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From: (Dennis Ahern)
Subject: Re: Excerpts from Irish newspapers
Date: Fri, 10 Jan 2003 12:37:35 GMT
References: <H8HHoI.B6z@world.std.com>


THE PACIFIC MAIL STEAMER.
----------------
Letters from America, received in Dublin yesterday,
and dated 19th February, state, "that up to that period
nothing had been heard from the Pacific steamer from
Liverpool, which was then twenty-seven days out." The
Government and Mr. Collins had each sent a steamer in
search of her. From the adventurous character of some
commanders, their anxiety to make short passages, and
the pertinacity with which they proceed by the North
Passage, notwithstanding the fields of ice they have often
had to encounter, we have long been prepared to hear of
some fearful casualty.

We (Dublin Evening Post) have now before us a
letter, written by a gentleman late of this city, who left
Liverpool in the Pacific on the 14th of April last, giving an
account of the almost miraculous escape from a hurricane
which caught that vessel with all sail set, and threw the
ship on her beam-ends, whilst amongst banks of
field-ice, off Newfoundland, on the 20th April last. This
occurred, notwithstanding repeated warnings given by
the sudden fall of the mercury, which made the ship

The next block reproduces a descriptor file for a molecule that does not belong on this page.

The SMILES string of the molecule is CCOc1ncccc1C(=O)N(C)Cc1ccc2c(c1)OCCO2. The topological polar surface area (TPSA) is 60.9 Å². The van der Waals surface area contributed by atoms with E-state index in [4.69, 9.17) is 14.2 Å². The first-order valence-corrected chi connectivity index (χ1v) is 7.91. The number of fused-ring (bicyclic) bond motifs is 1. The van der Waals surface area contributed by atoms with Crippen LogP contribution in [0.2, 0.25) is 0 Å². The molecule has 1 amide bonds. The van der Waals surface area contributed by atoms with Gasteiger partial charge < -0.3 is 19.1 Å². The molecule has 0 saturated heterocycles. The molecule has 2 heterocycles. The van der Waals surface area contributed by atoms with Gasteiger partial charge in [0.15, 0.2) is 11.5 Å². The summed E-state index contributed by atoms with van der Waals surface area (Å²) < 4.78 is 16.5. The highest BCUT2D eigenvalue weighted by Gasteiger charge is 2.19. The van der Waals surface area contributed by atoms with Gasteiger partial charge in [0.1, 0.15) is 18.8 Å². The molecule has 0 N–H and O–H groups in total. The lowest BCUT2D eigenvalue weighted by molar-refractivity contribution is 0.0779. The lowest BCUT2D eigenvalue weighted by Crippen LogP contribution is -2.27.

captains, of whom there were seven on board as
passengers, declare, several hours before, "that they
were in for a gale." The account says :--

"On the Friday afternoon (the 20th), the weather
became very cold ; the temperature of the sea having
fallen twelve degrees in four hours, and an iceberg
appeared to the north-west, which obliged us to change
our course a little ; after this came a storm of hail and
snow which ended with lightning from the coast, which
gradually spread round, and ended at the N.W.--
according to the opinion of the nautical men, the very
worst possible sign. They all said we were in for a hard
blow. At this time the wind was blowing pretty fresh from
the eastward and we had all sail going at 13 knots an
hour. At midnight the wind veered suddenly round to the
N.W., which blew so hard that the sails could not be
taken in, and consequently flew to shivers, the jib,
foresail, and foretopsail, all went over, and were torn into
ribands." After describing the storm, which lasted for two
days, the writer thus speaks of the management of the
vessel :--

"It is most astonishing that the Captain, an officer of
great experience--especially with so many
unmistakeable signs of a gale--should have been caught
with all sail set. He had plenty of time to have all down,
and topmasts and yards lowered. The only way I can
account for it is, that having so far made a most rapid
passage, he wanted to do something wonderful ; even
when the gale was blowing its worst, he kept the steam
on, and drove on at five knots, in the very teeth of the
hurricane--for hurricane it must be called. They all
agreed, that in all their trips across the Atlantic, they
never experienced so heavy a gale ; one old sea captain
said, that he once knew it to blow as hard when off Cape
Horn."

--The Cork Examiner, 5 March 1856

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Dennis Ahern | Ireland Newspaper Abstracts
Acton, Massachusetts | http://www.newspaperabstracts.com/Ireland
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